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Thursday, June 25, 2009

The Republican Party continues to self destruct....or...Republican Party enters to win Monty Python's twit race

After you read the link above, watch this very funny skit from the 1980s and Monty Python's Flying Circus. This is good. See if you can spot the Republicans. That is a trick question...they are all Republican twits going after Chairman Bernanke. Keep it up boys and we'll have collectivism for 100 years.

Julius Peppers signs with Carolina for $16+ million for 1 year... the math...that is over $1 million a game. Congrats!

5,000 miles to think about it.

It is 5,218 miles from Washington D.C. to Buenos Aires, Argentina. So from Columbia, South Carolina to Buenos Aires it is just under 5,000. Like the Captain said to Paul Newman in Cool Hand Luke "what were you thinking about when you cut them heads off them parking meters?" Luke just said "well, I guess you could say I wasn't thinking Captain." What do you suppose the Governor was thinking about? Like a horse that is too ready to go, seems to me a 5,000 mile ride for a tryst would give a man plenty of time to get all lathered up.

I'm going to be in Buenos Aires one day in July in a year to yet be determined. All I'll have on my mind is ducks and doves. And as they say in horse racing, "you can jot that one down pard."

Here is a heart throb from my younger days with a song that fits. Ladies and Gentlemen, The Pretenders and "The Adultress".

Wednesday, June 24, 2009

Schmuck Hall of Shame: Was it worth it kid?

It has just been revealed that Governor Mark Sanford, in what appears to be an endless repeat of Ground Hog Day for the Republican Party, has just admitted he was in Argentina shacked up with an old friend. Well isn't that just spiffy? Explain that to your four beautiful sons dude. Then maybe you can find the words for your wife.
Many years ago I was outside the five star Four Seasons Hotel in Chicago visiting some friends. Real nice place. $500 a night. Some old homeless guy comes up to me and asked, "you staying here?" I told him yes. He asked me with his weather-worn face all scrunched up and head cocked to one side, "was it worth it kid? I mean was it really, really worth it?" I now ask that of the Governor. I have not seen the press conference yet but I just hope he did not have his wife with him and humiliated her like all the schmucks before him.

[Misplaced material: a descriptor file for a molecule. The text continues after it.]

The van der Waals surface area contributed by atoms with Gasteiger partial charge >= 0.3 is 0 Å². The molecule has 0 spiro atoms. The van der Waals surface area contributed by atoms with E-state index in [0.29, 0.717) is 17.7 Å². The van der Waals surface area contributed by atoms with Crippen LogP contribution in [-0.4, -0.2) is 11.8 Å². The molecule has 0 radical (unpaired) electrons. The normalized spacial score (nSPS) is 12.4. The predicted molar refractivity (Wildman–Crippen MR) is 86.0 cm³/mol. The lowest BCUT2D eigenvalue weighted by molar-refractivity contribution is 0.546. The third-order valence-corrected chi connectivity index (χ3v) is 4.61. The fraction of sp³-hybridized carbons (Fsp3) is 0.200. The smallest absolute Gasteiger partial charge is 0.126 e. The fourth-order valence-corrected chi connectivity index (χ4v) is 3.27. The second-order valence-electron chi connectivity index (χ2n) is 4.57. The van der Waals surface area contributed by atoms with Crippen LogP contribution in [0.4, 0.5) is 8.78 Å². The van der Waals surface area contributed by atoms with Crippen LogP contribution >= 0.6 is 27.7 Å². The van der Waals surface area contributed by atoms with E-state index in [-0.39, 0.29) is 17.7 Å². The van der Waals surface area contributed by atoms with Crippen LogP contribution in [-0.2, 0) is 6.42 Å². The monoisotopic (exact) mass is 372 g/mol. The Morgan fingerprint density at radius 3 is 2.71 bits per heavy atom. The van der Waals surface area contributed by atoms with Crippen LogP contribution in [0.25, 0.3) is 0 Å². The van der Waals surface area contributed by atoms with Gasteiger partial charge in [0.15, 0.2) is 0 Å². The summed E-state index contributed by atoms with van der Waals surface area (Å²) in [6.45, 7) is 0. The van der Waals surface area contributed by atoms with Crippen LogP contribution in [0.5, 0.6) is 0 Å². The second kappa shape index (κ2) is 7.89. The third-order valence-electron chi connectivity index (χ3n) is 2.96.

It is said, correctly, that Republicans have a Jezebel problem while Democrats have a tax and charity giving problem. Well, at least Tim Geithner gets to go home tonight to his loving wife.

Do yourself a favor and find 30 minutes to watch this.

This is from the early 1960s, right after Friedman wrote Capitalism and Freedom. These words will be thirsted for in a brief short time.

Tuesday, June 23, 2009

I am Neda.

Shot dead in the streets of Tehran by the militia on a motorcycle. Neda means "voice" in Farsi. She is a martyr in a country where martyrs mean a lot. I remind all...66% of Iran's population is 33 years of age or younger.

Friday, June 19, 2009

Read Charles Krauthammer and you know what to think.

Let us not mince words. Iran is a tyrannical, misogynistic, corrupt thug theocracy that is a stain on the civilized world.

The idea below was suggested in an article in the Wall Street Journal on Thursday. Google had a Persian translator up and working as of today. Now we are taking baby! Instant translation between Persian and English. Here is the address
The mullahs win by shutting people up either with censorship or bullets. Keep the free flow of information going and they will be exposed as the thugs that they are.

"Money should be appropriated for an NGO-run "open window" platform that enables a wide variety of indigenous voices to be carried on radio, blogs, video clips and other media. This can take the form of satellite and terrestrial broadcasting and other information tools to provide Iranians with anonymous communications and access to Internet, television and radio content that their government attempts to deny them. The president should also call a White House meeting of the CEOs of Facebook, Twitter, Google and other video-sharing and social-networking companies. Entrepreneurially minded high-tech companies can manage this project better than the government. Many of these CEOs are strong supporters of Mr. Obama; they should be brought on board to help make his foreign policy succeed. In the meantime, the president should order the military to make some of its EC-130 "Commando Solo" aircraft, which serve as flying television and radio stations, available to enable reformers and protest leaders to speak directly to the Iranian people."

No more Cubas...and no more Jimmy Carters.

Thursday, June 18, 2009

Who says ECU Alumni don't get around?

ECU Econ Alumnus Joey Cuellar and his lovely wife Mary Ann at the Washington Nationals game. Who dat over Joey's right shoulder?

Wednesday, June 17, 2009

Double talk.

On June 15 the president spoke to the American Medical Association and rejected the #1 plank in their platform...limiting malpractice awards. OK, no surprise there, be looking for more jackpot justice. But then the next sentence out of the Prez's mouth was that the problem with our system is conducting too many diagnostic and preventive tests. Hello? Don't you see a connection here? In health care reform, we don't need no stink'in Bozos. But with statements like that it is not looking good.

Monday, June 15, 2009

From the great Herb Meyer.

March 29, 2004

"There's only one thing really worth working create work. I don't know if you've ever thought about machines," he said. "Every machine that's put into a factory displaces labor. That's a very old story, of course. The man who's put to work the machine isn't any better off than he was before; the three men that are thrown out of a job are very much worse off. But the cure isn't socialism — or, if it is, I'm too much of a capitalist myself to see it. The cure is for somebody to buckle to and make a job for the three men.